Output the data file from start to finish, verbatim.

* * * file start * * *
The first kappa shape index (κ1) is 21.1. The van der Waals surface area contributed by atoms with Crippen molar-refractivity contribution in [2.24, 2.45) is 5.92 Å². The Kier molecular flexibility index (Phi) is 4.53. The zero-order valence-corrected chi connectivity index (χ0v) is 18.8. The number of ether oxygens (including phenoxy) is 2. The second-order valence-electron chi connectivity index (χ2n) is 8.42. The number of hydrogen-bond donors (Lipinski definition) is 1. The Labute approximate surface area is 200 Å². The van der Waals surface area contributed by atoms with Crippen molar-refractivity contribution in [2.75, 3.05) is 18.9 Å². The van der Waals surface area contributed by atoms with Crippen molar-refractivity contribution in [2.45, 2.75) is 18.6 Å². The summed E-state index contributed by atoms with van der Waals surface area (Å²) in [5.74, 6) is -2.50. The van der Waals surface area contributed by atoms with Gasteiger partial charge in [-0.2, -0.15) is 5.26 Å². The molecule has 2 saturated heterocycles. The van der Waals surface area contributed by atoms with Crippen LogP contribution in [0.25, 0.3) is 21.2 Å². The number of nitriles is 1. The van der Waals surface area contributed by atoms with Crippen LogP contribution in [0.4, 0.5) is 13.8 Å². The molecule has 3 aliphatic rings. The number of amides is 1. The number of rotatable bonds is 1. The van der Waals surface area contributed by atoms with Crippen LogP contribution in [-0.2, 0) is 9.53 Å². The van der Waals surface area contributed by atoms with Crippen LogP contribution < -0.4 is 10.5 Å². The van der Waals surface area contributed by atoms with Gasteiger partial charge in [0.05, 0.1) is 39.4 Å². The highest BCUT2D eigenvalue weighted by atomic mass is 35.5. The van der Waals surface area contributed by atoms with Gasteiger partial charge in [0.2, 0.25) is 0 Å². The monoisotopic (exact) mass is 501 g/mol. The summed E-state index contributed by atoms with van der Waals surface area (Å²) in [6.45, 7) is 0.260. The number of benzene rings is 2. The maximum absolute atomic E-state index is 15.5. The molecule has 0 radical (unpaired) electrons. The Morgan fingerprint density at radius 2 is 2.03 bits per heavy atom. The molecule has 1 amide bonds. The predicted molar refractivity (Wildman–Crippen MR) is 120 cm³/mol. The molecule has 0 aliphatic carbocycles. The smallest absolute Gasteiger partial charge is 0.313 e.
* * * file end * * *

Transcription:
The first kappa shape index (κ1) is 21.1. The van der Waals surface area contributed by atoms with Crippen molar-refractivity contribution in [2.24, 2.45) is 5.92 Å². The Kier molecular flexibility index (Phi) is 4.53. The zero-order valence-corrected chi connectivity index (χ0v) is 18.8. The number of ether oxygens (including phenoxy) is 2. The second-order valence-electron chi connectivity index (χ2n) is 8.42. The number of hydrogen-bond donors (Lipinski definition) is 1. The Labute approximate surface area is 200 Å². The van der Waals surface area contributed by atoms with Crippen molar-refractivity contribution in [2.75, 3.05) is 18.9 Å². The van der Waals surface area contributed by atoms with Crippen molar-refractivity contribution in [2.45, 2.75) is 18.6 Å². The summed E-state index contributed by atoms with van der Waals surface area (Å²) in [5.74, 6) is -2.50. The van der Waals surface area contributed by atoms with Gasteiger partial charge in [-0.2, -0.15) is 5.26 Å². The molecule has 2 saturated heterocycles. The van der Waals surface area contributed by atoms with Crippen LogP contribution in [0.25, 0.3) is 21.2 Å². The number of nitriles is 1. The van der Waals surface area contributed by atoms with Crippen LogP contribution in [0.4, 0.5) is 13.8 Å². The molecule has 3 aliphatic rings. The number of amides is 1. The number of rotatable bonds is 1. The van der Waals surface area contributed by atoms with Crippen LogP contribution in [-0.2, 0) is 9.53 Å². The van der Waals surface area contributed by atoms with Crippen LogP contribution < -0.4 is 10.5 Å². The van der Waals surface area contributed by atoms with Gasteiger partial charge in [0.05, 0.1) is 39.4 Å². The highest BCUT2D eigenvalue weighted by atomic mass is 35.5. The van der Waals surface area contributed by atoms with Gasteiger partial charge in [0.2, 0.25) is 0 Å². The monoisotopic (exact) mass is 501 g/mol. The summed E-state index contributed by atoms with van der Waals surface area (Å²) in [6.45, 7) is 0.260. The number of benzene rings is 2. The maximum absolute atomic E-state index is 15.5. The molecule has 0 radical (unpaired) electrons. The Morgan fingerprint density at radius 2 is 2.03 bits per heavy atom. The molecule has 1 amide bonds. The predicted molar refractivity (Wildman–Crippen MR) is 120 cm³/mol. The molecule has 0 aliphatic carbocycles. The smallest absolute Gasteiger partial charge is 0.313 e.